It really is ok to stop talking

If you’re a public official or spokesperson, coming up with a great quote or sound-bite to encapsulate an idea or issue can be challenging. But what can be even more difficult for many is knowing when to stop talking once they’ve delivered the message.

Celeste Greig, in comments to a reporter at the site of the state GOP spring convention in Sacramento ran head-first into this challenge…and came away bloody.

Celeste Greig on rape and pregnancy

Greig, described in the piece as the President of the California Republican Assembly,  apparently was being critical of former Missouri U.S. Senate candidate Todd Akin, who probably lost his election because of insensitive and biologically inaccurate comments about rape and pregnancy.

“That was an insensitive remark,” Greig said. “I’m sure he regretted it. He should have come back and apologized.”

Good comment. It served to distance the “new” GOP from the bumbling messaging that hamstrung them last election cycle. But Greig couldn’t just stop there.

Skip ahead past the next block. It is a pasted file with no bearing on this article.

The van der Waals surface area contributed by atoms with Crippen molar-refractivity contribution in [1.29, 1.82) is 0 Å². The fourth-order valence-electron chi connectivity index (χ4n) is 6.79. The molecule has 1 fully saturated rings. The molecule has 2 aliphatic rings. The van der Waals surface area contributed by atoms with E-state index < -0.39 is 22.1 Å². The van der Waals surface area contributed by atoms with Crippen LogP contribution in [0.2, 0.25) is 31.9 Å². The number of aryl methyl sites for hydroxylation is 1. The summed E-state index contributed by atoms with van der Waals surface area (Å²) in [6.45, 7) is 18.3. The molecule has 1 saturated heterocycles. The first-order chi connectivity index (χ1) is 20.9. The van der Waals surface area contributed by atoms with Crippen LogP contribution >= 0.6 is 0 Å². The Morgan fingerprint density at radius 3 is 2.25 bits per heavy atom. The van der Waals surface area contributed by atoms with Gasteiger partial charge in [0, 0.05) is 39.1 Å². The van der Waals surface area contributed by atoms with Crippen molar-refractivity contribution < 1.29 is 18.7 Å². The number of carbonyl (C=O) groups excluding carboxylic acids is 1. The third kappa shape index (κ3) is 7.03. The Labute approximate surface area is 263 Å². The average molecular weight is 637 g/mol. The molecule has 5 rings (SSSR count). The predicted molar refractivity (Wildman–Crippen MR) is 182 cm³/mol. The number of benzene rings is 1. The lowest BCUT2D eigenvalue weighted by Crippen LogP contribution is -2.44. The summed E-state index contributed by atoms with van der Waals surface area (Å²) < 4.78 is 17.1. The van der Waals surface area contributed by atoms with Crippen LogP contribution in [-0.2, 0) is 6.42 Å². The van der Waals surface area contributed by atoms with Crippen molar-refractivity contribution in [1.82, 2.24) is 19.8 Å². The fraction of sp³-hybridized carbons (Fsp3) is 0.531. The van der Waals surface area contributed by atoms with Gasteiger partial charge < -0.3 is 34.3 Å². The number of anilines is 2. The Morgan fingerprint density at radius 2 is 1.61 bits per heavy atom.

“Granted, the percentage of pregnancies due to rape is small because it’s an act of violence, because the body is traumatized.” At this point her companions were probably trying to signal her to stop. But she went on.

“I don’t know what percentage of pregnancies are due to the violence of rape. Because of the trauma the body goes through, I don’t know what percentage of pregnancy results from the act.”

And with those two sentences Greig stepped into the same pile of you-know-what that Akin did. She has been appropriately criticized by California lawmakers and women’s right advocates for essentially endorsing Akin’s ignorance while ironically trying to distance the party from it.

In the words of my esteemed colleague, Edward F. Coghlan, sometimes we need to give people permission to shut up.